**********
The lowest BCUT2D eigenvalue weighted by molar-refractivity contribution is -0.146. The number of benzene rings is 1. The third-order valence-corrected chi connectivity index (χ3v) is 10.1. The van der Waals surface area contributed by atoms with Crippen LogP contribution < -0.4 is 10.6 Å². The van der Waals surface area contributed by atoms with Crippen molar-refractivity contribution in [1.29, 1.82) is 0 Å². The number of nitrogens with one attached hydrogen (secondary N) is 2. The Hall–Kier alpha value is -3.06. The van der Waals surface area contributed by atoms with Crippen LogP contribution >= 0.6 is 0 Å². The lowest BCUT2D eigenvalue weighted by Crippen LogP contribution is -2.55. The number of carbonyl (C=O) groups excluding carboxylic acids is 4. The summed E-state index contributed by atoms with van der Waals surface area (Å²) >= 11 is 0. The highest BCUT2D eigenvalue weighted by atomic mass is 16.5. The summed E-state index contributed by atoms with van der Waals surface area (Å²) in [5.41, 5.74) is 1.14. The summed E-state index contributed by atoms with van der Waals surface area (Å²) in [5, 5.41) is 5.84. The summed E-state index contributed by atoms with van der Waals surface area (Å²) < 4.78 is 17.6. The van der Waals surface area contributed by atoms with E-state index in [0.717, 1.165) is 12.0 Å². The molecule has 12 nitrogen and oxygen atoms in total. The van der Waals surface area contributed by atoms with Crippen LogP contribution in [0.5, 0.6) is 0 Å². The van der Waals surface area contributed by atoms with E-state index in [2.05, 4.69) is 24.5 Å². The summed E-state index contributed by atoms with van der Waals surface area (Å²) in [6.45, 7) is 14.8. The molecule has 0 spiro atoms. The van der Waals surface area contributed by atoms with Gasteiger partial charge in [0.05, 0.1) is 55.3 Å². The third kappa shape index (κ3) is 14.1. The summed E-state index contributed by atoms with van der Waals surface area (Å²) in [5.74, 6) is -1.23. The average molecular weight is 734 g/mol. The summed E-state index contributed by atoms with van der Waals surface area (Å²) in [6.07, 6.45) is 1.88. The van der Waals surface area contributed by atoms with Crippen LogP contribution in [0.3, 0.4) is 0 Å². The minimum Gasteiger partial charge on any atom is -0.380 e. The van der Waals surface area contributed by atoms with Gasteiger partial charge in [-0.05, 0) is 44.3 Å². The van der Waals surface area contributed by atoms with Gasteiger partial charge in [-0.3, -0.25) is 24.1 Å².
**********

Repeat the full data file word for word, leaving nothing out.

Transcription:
The lowest BCUT2D eigenvalue weighted by molar-refractivity contribution is -0.146. The number of benzene rings is 1. The third-order valence-corrected chi connectivity index (χ3v) is 10.1. The van der Waals surface area contributed by atoms with Crippen LogP contribution < -0.4 is 10.6 Å². The van der Waals surface area contributed by atoms with Crippen molar-refractivity contribution in [1.29, 1.82) is 0 Å². The number of nitrogens with one attached hydrogen (secondary N) is 2. The Hall–Kier alpha value is -3.06. The van der Waals surface area contributed by atoms with Crippen LogP contribution >= 0.6 is 0 Å². The lowest BCUT2D eigenvalue weighted by Crippen LogP contribution is -2.55. The number of carbonyl (C=O) groups excluding carboxylic acids is 4. The summed E-state index contributed by atoms with van der Waals surface area (Å²) >= 11 is 0. The highest BCUT2D eigenvalue weighted by atomic mass is 16.5. The summed E-state index contributed by atoms with van der Waals surface area (Å²) in [5.41, 5.74) is 1.14. The summed E-state index contributed by atoms with van der Waals surface area (Å²) in [5, 5.41) is 5.84. The summed E-state index contributed by atoms with van der Waals surface area (Å²) < 4.78 is 17.6. The van der Waals surface area contributed by atoms with E-state index in [0.717, 1.165) is 12.0 Å². The molecule has 12 nitrogen and oxygen atoms in total. The van der Waals surface area contributed by atoms with Crippen LogP contribution in [0.5, 0.6) is 0 Å². The van der Waals surface area contributed by atoms with E-state index in [2.05, 4.69) is 24.5 Å². The summed E-state index contributed by atoms with van der Waals surface area (Å²) in [6.45, 7) is 14.8. The molecule has 0 spiro atoms. The van der Waals surface area contributed by atoms with Gasteiger partial charge in [0.05, 0.1) is 55.3 Å². The third kappa shape index (κ3) is 14.1. The summed E-state index contributed by atoms with van der Waals surface area (Å²) in [5.74, 6) is -1.23. The average molecular weight is 734 g/mol. The summed E-state index contributed by atoms with van der Waals surface area (Å²) in [6.07, 6.45) is 1.88. The van der Waals surface area contributed by atoms with Crippen LogP contribution in [0.3, 0.4) is 0 Å². The minimum Gasteiger partial charge on any atom is -0.380 e. The van der Waals surface area contributed by atoms with Gasteiger partial charge in [-0.05, 0) is 44.3 Å². The van der Waals surface area contributed by atoms with Gasteiger partial charge in [-0.3, -0.25) is 24.1 Å².